MS Leg Weakness: Causes and Tips To Manage It | MyMSTeam

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MS Leg Weakness: Causes and Tips To Manage It

Medically reviewed by Alissa Willis, M.D.
Written by Kelly Crumrin
Updated on February 1, 2024

Legs like jelly or noodles, or legs that feel heavy like cement — these are some of the ways MyMSTeam members describe leg weakness, a common symptom of multiple sclerosis (MS). Leg weakness can come on suddenly and may happen after exertion.

For people with MS, leg weakness can contribute to problems with walking and make it harder to avoid falls. In a survey conducted with over 1,000 MyMSTeam members, two-thirds reported struggling with walking, mobility, or balance. Leg weakness can also contribute to feelings of tiredness and fatigue that are common in MS.

In a survey conducted with over 1,000 MyMSTeam members, two-thirds reported struggling with walking, mobility, or balance.

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What Does MS Leg Weakness Feel Like?

Leg weakness can be difficult to describe, and people with MS may experience it in different ways. Members of MyMSTeam often use metaphors, such as the following, to explain how leg weakness affects them:

  • “My legs feel like jelly — other times they feel like they have weights on them.”
  • “My left leg feels like I’m dragging a block of wood around, and my right leg buckles under me.”
  • “Anyone ever feel like their legs are Jell-O and cement at the same time?”
  • “My legs are like Jell-O, wobbly and unpredictable, making it hard to walk.”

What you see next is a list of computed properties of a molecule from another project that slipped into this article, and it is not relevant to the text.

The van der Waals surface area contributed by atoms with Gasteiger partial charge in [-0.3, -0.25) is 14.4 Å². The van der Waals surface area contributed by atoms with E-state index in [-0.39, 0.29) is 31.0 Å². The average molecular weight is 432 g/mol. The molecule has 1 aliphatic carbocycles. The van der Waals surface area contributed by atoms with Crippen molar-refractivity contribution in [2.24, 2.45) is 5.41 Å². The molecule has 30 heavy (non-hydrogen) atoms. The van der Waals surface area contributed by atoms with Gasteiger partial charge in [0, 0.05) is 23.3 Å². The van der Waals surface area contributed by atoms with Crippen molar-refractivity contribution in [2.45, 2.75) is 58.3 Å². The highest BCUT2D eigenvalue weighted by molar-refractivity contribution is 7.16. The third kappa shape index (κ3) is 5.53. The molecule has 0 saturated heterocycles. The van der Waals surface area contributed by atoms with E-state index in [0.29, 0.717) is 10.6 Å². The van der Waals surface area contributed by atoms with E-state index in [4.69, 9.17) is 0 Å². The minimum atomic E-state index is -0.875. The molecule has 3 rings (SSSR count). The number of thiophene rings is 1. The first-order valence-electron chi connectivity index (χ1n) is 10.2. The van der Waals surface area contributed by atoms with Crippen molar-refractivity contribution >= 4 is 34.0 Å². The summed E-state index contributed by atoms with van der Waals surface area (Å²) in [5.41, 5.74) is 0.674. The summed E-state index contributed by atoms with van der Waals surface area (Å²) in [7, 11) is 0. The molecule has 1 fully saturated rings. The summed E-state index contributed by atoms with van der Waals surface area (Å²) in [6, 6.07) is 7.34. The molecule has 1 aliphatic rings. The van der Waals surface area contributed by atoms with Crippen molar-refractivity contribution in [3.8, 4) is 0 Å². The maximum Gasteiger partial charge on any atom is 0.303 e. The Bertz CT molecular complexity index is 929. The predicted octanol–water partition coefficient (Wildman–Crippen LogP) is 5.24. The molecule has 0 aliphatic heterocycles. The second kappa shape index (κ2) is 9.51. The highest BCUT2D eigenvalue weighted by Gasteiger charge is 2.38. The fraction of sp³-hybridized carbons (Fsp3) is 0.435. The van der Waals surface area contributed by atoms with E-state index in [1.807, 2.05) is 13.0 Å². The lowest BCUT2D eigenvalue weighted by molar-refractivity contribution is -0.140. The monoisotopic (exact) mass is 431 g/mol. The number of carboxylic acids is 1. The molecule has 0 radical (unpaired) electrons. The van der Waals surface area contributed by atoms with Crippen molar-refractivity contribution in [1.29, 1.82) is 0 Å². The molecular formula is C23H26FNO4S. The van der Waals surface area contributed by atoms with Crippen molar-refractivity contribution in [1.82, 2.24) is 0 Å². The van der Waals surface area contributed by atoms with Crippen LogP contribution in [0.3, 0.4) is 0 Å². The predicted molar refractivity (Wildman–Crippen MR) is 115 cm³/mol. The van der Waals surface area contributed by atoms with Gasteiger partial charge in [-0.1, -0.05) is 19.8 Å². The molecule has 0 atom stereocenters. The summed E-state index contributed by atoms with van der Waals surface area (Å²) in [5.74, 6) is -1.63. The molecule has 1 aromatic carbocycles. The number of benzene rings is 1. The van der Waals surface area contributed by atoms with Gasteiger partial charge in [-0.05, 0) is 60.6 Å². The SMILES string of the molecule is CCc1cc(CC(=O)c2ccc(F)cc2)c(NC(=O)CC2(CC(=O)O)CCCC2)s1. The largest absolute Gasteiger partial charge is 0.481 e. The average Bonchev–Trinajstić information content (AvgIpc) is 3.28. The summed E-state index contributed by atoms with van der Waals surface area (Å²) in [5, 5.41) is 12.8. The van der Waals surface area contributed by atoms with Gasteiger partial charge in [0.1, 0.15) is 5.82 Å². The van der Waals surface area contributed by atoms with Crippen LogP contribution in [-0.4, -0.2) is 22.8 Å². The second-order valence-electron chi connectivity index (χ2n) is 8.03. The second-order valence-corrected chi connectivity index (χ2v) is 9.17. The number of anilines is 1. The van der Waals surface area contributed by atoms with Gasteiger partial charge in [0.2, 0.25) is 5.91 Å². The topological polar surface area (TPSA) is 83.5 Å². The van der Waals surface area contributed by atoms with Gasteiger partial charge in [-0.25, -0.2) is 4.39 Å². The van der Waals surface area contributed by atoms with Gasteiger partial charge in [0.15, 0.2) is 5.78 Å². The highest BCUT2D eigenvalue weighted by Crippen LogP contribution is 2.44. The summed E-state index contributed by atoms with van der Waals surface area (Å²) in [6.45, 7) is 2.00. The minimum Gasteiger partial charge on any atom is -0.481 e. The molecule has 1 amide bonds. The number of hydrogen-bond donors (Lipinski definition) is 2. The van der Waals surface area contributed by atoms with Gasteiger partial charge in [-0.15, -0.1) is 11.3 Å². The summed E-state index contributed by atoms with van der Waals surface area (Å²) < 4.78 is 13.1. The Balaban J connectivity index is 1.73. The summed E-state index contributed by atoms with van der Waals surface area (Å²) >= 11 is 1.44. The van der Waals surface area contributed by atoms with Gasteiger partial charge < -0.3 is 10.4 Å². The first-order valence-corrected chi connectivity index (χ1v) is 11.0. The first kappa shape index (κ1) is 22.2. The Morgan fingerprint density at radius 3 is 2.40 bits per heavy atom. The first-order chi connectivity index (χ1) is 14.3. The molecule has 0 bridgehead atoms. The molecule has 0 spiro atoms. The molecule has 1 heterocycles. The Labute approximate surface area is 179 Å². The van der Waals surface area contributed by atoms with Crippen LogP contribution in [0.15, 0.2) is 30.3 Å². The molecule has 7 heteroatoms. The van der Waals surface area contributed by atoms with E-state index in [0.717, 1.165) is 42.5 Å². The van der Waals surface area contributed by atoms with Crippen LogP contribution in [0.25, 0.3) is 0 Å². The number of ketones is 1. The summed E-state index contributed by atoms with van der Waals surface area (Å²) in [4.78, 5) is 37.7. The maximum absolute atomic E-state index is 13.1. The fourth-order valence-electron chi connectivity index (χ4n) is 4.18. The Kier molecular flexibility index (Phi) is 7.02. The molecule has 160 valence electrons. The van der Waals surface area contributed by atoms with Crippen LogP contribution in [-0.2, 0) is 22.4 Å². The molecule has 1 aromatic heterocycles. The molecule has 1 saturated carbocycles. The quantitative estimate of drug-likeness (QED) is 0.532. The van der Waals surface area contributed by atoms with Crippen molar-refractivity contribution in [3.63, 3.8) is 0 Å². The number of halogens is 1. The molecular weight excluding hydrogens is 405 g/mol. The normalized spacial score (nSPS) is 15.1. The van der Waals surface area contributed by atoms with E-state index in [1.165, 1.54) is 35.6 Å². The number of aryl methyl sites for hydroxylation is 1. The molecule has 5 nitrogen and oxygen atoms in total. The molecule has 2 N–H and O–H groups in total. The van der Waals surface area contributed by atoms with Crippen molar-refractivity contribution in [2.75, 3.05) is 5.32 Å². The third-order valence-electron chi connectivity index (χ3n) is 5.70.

• “I felt like one leg was shorter than the other and felt unbalanced all the time.”
  • “I had what I called spaghetti legs because my legs felt like they had about as much substance as a cooked noodle.”

However MyMSTeam members describe their leg weakness, they agree that it’s a frustrating and often debilitating symptom of multiple sclerosis.


Anyone ever feel like their legs are Jell-O and cement at the same time?”

— A MyMSTeam member

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What Causes Leg Weakness in MS?

Leg weakness in multiple sclerosis can be a result of one or more causes. Leg weakness can be caused by:

Lack of Muscle Use

When you don’t use your muscles enough, they begin to atrophy, or shrink. If your leg weakness is due to atrophy, getting more exercise may help strengthen your muscles and improve leg weakness.

Fatigue

About 80 percent of people with MS experience fatigue, and it may be the most prominent MS symptom for many. Fatigue can contribute to leg weakness, and vice versa. If fatigue is causing your leg weakness, resting may help.

Nerve Damage

MS causes damage to both the myelin coating of the nerves and the nerves themselves. Damage to the nerves controlling the legs may result in weakness. If your leg weakness is due to nerve damage, exercise and rest won’t help.